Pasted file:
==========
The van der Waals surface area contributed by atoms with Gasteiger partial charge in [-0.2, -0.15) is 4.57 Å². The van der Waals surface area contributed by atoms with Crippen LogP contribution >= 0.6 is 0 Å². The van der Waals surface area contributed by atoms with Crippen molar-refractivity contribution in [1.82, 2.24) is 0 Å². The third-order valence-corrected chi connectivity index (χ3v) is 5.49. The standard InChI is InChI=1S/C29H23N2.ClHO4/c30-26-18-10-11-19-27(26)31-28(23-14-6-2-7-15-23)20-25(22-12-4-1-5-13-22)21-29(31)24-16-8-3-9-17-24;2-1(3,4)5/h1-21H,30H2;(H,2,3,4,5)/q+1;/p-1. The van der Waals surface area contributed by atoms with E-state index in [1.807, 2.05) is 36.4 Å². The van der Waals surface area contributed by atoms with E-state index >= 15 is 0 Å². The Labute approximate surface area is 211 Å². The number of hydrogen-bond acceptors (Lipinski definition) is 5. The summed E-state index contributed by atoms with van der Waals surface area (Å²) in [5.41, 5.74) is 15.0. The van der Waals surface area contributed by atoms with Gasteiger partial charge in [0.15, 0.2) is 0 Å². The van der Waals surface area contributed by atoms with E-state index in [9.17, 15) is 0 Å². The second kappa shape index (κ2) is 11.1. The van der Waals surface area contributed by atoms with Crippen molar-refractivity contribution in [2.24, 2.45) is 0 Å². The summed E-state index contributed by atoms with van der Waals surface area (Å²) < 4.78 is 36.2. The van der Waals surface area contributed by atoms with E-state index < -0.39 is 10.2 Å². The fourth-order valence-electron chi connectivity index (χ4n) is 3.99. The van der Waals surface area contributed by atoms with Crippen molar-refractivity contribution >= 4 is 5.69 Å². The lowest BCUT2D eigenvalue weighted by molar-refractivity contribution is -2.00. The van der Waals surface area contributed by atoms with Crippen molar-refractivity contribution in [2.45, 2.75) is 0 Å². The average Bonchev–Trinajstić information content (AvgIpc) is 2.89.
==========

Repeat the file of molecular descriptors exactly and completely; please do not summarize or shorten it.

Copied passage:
The van der Waals surface area contributed by atoms with Gasteiger partial charge in [-0.2, -0.15) is 4.57 Å². The van der Waals surface area contributed by atoms with Crippen LogP contribution >= 0.6 is 0 Å². The van der Waals surface area contributed by atoms with Crippen molar-refractivity contribution in [1.82, 2.24) is 0 Å². The third-order valence-corrected chi connectivity index (χ3v) is 5.49. The standard InChI is InChI=1S/C29H23N2.ClHO4/c30-26-18-10-11-19-27(26)31-28(23-14-6-2-7-15-23)20-25(22-12-4-1-5-13-22)21-29(31)24-16-8-3-9-17-24;2-1(3,4)5/h1-21H,30H2;(H,2,3,4,5)/q+1;/p-1. The van der Waals surface area contributed by atoms with E-state index in [1.807, 2.05) is 36.4 Å². The van der Waals surface area contributed by atoms with E-state index >= 15 is 0 Å². The Labute approximate surface area is 211 Å². The number of hydrogen-bond acceptors (Lipinski definition) is 5. The summed E-state index contributed by atoms with van der Waals surface area (Å²) in [5.41, 5.74) is 15.0. The van der Waals surface area contributed by atoms with Gasteiger partial charge in [0.15, 0.2) is 0 Å². The van der Waals surface area contributed by atoms with E-state index in [9.17, 15) is 0 Å². The second kappa shape index (κ2) is 11.1. The van der Waals surface area contributed by atoms with Crippen molar-refractivity contribution in [2.24, 2.45) is 0 Å². The summed E-state index contributed by atoms with van der Waals surface area (Å²) < 4.78 is 36.2. The van der Waals surface area contributed by atoms with E-state index < -0.39 is 10.2 Å². The fourth-order valence-electron chi connectivity index (χ4n) is 3.99. The van der Waals surface area contributed by atoms with Crippen molar-refractivity contribution >= 4 is 5.69 Å². The lowest BCUT2D eigenvalue weighted by molar-refractivity contribution is -2.00. The van der Waals surface area contributed by atoms with Crippen molar-refractivity contribution in [2.45, 2.75) is 0 Å². The average Bonchev–Trinajstić information content (AvgIpc) is 2.89.